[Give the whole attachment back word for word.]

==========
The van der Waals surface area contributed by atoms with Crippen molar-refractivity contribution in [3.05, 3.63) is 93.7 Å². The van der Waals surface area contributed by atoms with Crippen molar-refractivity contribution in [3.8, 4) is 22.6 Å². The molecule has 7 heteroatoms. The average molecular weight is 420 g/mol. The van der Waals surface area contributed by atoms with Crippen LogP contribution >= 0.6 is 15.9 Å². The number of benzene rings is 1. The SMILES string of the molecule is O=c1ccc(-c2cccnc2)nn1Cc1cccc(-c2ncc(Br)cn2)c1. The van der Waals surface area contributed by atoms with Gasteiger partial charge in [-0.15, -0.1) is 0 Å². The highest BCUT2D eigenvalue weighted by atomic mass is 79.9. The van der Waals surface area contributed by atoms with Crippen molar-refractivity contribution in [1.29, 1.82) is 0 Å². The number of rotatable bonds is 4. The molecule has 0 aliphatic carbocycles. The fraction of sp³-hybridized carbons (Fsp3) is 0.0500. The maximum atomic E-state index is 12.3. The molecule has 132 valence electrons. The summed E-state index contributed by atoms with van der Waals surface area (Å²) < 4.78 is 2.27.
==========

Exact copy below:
The van der Waals surface area contributed by atoms with Crippen molar-refractivity contribution in [3.05, 3.63) is 93.7 Å². The van der Waals surface area contributed by atoms with Crippen molar-refractivity contribution in [3.8, 4) is 22.6 Å². The molecule has 7 heteroatoms. The average molecular weight is 420 g/mol. The van der Waals surface area contributed by atoms with Crippen LogP contribution >= 0.6 is 15.9 Å². The number of benzene rings is 1. The SMILES string of the molecule is O=c1ccc(-c2cccnc2)nn1Cc1cccc(-c2ncc(Br)cn2)c1. The van der Waals surface area contributed by atoms with Gasteiger partial charge in [-0.15, -0.1) is 0 Å². The highest BCUT2D eigenvalue weighted by atomic mass is 79.9. The van der Waals surface area contributed by atoms with Crippen molar-refractivity contribution in [1.29, 1.82) is 0 Å². The number of rotatable bonds is 4. The molecule has 0 aliphatic carbocycles. The fraction of sp³-hybridized carbons (Fsp3) is 0.0500. The maximum atomic E-state index is 12.3. The molecule has 132 valence electrons. The summed E-state index contributed by atoms with van der Waals surface area (Å²) < 4.78 is 2.27.